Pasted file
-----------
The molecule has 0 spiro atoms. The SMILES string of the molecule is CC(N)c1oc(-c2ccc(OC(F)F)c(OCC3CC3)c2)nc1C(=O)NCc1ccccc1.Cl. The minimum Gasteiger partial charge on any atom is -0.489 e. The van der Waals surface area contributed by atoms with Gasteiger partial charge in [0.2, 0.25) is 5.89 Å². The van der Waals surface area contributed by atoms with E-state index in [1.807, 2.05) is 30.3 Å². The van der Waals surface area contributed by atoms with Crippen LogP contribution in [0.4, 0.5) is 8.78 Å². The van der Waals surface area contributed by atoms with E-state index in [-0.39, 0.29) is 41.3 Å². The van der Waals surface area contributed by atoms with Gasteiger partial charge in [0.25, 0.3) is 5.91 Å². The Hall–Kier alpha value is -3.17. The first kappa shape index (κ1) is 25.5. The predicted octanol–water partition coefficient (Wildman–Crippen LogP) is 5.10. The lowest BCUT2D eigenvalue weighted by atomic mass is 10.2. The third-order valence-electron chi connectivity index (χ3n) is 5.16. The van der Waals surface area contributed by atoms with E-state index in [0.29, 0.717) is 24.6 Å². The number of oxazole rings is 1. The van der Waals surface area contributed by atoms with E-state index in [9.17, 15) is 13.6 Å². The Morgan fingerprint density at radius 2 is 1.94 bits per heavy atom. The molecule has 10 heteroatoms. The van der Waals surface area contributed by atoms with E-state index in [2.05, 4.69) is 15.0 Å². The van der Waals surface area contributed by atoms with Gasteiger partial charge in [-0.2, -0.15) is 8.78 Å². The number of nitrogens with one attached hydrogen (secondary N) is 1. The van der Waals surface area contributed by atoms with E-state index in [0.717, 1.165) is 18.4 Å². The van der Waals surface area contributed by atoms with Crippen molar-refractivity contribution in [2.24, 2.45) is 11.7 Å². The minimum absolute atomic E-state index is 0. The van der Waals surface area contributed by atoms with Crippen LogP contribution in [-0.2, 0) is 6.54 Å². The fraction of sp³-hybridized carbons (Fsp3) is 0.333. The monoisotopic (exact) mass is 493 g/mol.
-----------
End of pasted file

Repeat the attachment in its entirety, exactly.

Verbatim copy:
The molecule has 0 spiro atoms. The SMILES string of the molecule is CC(N)c1oc(-c2ccc(OC(F)F)c(OCC3CC3)c2)nc1C(=O)NCc1ccccc1.Cl. The minimum Gasteiger partial charge on any atom is -0.489 e. The van der Waals surface area contributed by atoms with Gasteiger partial charge in [0.2, 0.25) is 5.89 Å². The van der Waals surface area contributed by atoms with E-state index in [1.807, 2.05) is 30.3 Å². The van der Waals surface area contributed by atoms with Crippen LogP contribution in [0.4, 0.5) is 8.78 Å². The van der Waals surface area contributed by atoms with E-state index in [-0.39, 0.29) is 41.3 Å². The van der Waals surface area contributed by atoms with Gasteiger partial charge in [0.25, 0.3) is 5.91 Å². The Hall–Kier alpha value is -3.17. The first kappa shape index (κ1) is 25.5. The predicted octanol–water partition coefficient (Wildman–Crippen LogP) is 5.10. The lowest BCUT2D eigenvalue weighted by atomic mass is 10.2. The third-order valence-electron chi connectivity index (χ3n) is 5.16. The van der Waals surface area contributed by atoms with E-state index in [0.29, 0.717) is 24.6 Å². The number of oxazole rings is 1. The van der Waals surface area contributed by atoms with E-state index in [9.17, 15) is 13.6 Å². The Morgan fingerprint density at radius 2 is 1.94 bits per heavy atom. The molecule has 10 heteroatoms. The van der Waals surface area contributed by atoms with E-state index in [2.05, 4.69) is 15.0 Å². The van der Waals surface area contributed by atoms with Gasteiger partial charge in [-0.2, -0.15) is 8.78 Å². The number of nitrogens with one attached hydrogen (secondary N) is 1. The van der Waals surface area contributed by atoms with E-state index in [0.717, 1.165) is 18.4 Å². The van der Waals surface area contributed by atoms with Crippen molar-refractivity contribution in [2.24, 2.45) is 11.7 Å². The minimum absolute atomic E-state index is 0. The van der Waals surface area contributed by atoms with Crippen LogP contribution in [-0.2, 0) is 6.54 Å². The fraction of sp³-hybridized carbons (Fsp3) is 0.333. The monoisotopic (exact) mass is 493 g/mol.